Here’s Why Apple’s Cheapest MacBook Pro Has So Little RAM

Is 8GB enough for MacBook Pro users?

Originally Published: 
Apple's 14-inch MacBook Pro with M3

Apple revealed its upgraded MacBook Pros more than a week ago and everyone has been oohing and aahing over the new space black color. However, a lot of consumers have expressed disappointment with the entry-level $1,599 MacBook Pro’s wimpy 8GB of unified memory (commonly called RAM in the PC world).

In 2023, 8GB of RAM just doesn’t seem enough to do any modern computing before your whole machine slows to a crawl, right? Many phones have as much RAM as the $1,599 MacBook Pro; some even have more.

So what gives? Why is Apple — a company worth nearly $3 trillion — nickel-and-diming consumers with so little RAM in a “pro” computer when it absolutely could set the bar at 16GB? An Apple executive has stepped up to the plate in the company’s defense.


In a bilibili interview with content creator and machine learning engineer Lin YilYi, Apple’s vice president of worldwide product marketing Bob Borchers says that you can’t compare 8GB of unified memory on on the latest MacBook Pro to other systems.

“Actually, 8GB on an M3 MacBook Pro is probably analogous to 16GB on other systems,” Borcher says during the interview. “We just happen to be able to use it much more efficiently.”

Borchers adds that 8GB is just as good thanks to Apple’s more efficient use of memory, memory compression, and the unified memory design itself with the M3 chips. Even without clear benchmark tests, Apple is likely right here.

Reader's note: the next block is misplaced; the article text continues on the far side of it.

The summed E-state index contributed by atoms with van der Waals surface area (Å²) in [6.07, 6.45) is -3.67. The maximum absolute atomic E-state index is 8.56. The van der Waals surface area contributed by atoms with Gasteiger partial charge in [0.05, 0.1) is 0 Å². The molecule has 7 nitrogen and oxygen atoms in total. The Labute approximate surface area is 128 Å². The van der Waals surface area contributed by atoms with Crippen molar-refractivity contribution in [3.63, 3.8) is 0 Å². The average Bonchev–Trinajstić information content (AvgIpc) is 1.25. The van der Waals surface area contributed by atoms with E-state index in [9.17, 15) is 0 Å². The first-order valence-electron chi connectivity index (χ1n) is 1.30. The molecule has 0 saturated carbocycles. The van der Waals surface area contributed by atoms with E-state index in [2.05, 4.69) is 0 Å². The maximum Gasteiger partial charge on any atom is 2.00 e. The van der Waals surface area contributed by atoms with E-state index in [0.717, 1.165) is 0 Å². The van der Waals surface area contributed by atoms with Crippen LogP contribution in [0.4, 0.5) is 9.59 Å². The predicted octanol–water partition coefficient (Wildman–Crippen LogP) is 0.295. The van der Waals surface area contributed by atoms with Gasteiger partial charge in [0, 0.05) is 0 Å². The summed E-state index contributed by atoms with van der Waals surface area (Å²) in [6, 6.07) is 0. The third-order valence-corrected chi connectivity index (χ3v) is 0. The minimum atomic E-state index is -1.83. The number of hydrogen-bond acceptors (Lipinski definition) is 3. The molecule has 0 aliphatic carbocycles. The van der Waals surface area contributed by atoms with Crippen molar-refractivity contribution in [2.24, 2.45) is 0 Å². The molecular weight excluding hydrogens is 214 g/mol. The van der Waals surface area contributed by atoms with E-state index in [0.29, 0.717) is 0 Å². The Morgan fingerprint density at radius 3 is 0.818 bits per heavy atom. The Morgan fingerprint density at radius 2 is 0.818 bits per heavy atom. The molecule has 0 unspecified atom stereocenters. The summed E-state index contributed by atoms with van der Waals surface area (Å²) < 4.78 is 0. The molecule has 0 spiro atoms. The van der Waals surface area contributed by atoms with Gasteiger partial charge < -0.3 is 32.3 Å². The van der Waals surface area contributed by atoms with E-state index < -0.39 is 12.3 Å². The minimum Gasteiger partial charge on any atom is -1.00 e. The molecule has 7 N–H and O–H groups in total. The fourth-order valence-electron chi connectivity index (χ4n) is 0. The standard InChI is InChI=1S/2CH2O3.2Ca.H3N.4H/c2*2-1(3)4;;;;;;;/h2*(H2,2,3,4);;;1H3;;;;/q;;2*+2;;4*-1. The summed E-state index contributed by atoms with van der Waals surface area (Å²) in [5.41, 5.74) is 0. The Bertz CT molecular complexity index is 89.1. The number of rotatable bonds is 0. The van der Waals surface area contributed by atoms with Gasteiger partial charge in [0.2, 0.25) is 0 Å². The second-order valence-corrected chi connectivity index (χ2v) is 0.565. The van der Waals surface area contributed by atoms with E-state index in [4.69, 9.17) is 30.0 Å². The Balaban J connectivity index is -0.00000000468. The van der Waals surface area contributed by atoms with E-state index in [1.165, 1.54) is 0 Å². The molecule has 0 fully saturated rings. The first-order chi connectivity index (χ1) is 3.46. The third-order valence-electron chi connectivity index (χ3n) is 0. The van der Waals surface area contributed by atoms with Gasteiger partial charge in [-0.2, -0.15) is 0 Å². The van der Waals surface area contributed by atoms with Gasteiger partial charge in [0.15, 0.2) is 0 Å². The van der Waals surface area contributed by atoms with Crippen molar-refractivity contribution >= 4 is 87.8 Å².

The M3 chip design means 8GB of unified memory is still better than 16GB on other systems, according to Borchers.


Borchers doesn’t going into detail about how Macs with Apple silicon can handle greater workloads with less RAM, but we already know how. Using a feature called memory swap, Macs with Apple silicon and unified memory can borrow more memory from the SSD.

In his review of the M1 MacBook Air, Inverse Deputy Gear Editor Ray Wong found that its 8GB of unified memory was handling more than the 16GB of RAM in an Intel MacBook Pro. That’s the magic of memory swap. The only catch is you need to have a good amount of free storage to compensate.


It’s rare for an Apple exec to directly address a complaint, but Borchers is still technically correct when comparing it to other systems. Also, it’s true that 8GB on a M3 MacBook Pro will be more than enough for most users’ daily demands like web browsing or Zoom meetings.

On the other hand, we understand the frustration. Most comparable laptops start at 16GB minimum these days, and 8GB doesn’t really feel like it earns the “pro” label. Consider the demographic that the MacBook Pro is supposed to appeal to, like multimedia artists, programmers, and even those working on heavy AI tasks like YilYi. For any of those users that require a lot more than just 8GB of RAM, unified or not, you might be forced to pony up thanks to Apple’s expensive unified memory upgrades.

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